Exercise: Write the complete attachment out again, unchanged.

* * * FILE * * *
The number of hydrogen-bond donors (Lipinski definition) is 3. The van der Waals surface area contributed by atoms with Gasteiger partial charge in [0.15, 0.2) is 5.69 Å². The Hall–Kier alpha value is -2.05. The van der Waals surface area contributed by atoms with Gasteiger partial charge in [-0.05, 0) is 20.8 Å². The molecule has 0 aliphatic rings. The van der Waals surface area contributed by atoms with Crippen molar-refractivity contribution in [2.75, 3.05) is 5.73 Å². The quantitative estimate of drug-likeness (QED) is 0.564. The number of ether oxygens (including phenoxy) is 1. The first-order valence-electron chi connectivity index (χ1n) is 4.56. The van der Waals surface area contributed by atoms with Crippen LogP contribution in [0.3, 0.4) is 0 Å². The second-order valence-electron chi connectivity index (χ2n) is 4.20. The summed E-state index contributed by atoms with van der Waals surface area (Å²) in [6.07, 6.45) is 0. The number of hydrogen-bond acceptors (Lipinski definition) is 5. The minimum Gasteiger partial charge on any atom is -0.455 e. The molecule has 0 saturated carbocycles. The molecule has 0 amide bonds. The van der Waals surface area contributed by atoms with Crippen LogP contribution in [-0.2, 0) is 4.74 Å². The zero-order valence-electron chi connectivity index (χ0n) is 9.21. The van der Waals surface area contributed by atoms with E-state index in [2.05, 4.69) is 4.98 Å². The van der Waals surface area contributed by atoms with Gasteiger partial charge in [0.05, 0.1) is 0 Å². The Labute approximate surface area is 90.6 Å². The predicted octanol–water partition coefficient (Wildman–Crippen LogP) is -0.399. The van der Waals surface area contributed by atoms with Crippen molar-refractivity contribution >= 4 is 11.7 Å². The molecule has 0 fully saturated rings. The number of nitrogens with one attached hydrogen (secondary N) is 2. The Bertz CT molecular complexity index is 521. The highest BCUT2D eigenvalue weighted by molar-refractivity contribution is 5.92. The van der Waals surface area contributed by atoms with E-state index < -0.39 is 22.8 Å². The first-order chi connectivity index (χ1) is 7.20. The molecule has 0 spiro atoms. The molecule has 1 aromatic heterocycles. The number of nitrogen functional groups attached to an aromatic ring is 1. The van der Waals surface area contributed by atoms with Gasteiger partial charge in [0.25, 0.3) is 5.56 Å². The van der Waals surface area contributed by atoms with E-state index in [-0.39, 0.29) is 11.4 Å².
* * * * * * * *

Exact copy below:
The number of hydrogen-bond donors (Lipinski definition) is 3. The van der Waals surface area contributed by atoms with Gasteiger partial charge in [0.15, 0.2) is 5.69 Å². The Hall–Kier alpha value is -2.05. The van der Waals surface area contributed by atoms with Gasteiger partial charge in [-0.05, 0) is 20.8 Å². The molecule has 0 aliphatic rings. The van der Waals surface area contributed by atoms with Crippen molar-refractivity contribution in [2.75, 3.05) is 5.73 Å². The quantitative estimate of drug-likeness (QED) is 0.564. The number of ether oxygens (including phenoxy) is 1. The first-order valence-electron chi connectivity index (χ1n) is 4.56. The van der Waals surface area contributed by atoms with Crippen LogP contribution in [0.3, 0.4) is 0 Å². The second-order valence-electron chi connectivity index (χ2n) is 4.20. The summed E-state index contributed by atoms with van der Waals surface area (Å²) in [6.07, 6.45) is 0. The number of hydrogen-bond acceptors (Lipinski definition) is 5. The minimum Gasteiger partial charge on any atom is -0.455 e. The molecule has 0 saturated carbocycles. The molecule has 0 amide bonds. The van der Waals surface area contributed by atoms with Crippen LogP contribution in [-0.2, 0) is 4.74 Å². The zero-order valence-electron chi connectivity index (χ0n) is 9.21. The van der Waals surface area contributed by atoms with E-state index in [2.05, 4.69) is 4.98 Å². The van der Waals surface area contributed by atoms with Gasteiger partial charge in [0.05, 0.1) is 0 Å². The Labute approximate surface area is 90.6 Å². The predicted octanol–water partition coefficient (Wildman–Crippen LogP) is -0.399. The van der Waals surface area contributed by atoms with Crippen molar-refractivity contribution >= 4 is 11.7 Å². The molecule has 0 fully saturated rings. The number of nitrogens with one attached hydrogen (secondary N) is 2. The Bertz CT molecular complexity index is 521. The highest BCUT2D eigenvalue weighted by molar-refractivity contribution is 5.92. The van der Waals surface area contributed by atoms with E-state index < -0.39 is 22.8 Å². The first-order chi connectivity index (χ1) is 7.20. The molecule has 0 spiro atoms. The molecule has 1 aromatic heterocycles. The number of nitrogen functional groups attached to an aromatic ring is 1. The van der Waals surface area contributed by atoms with Gasteiger partial charge in [0.25, 0.3) is 5.56 Å². The van der Waals surface area contributed by atoms with E-state index in [-0.39, 0.29) is 11.4 Å².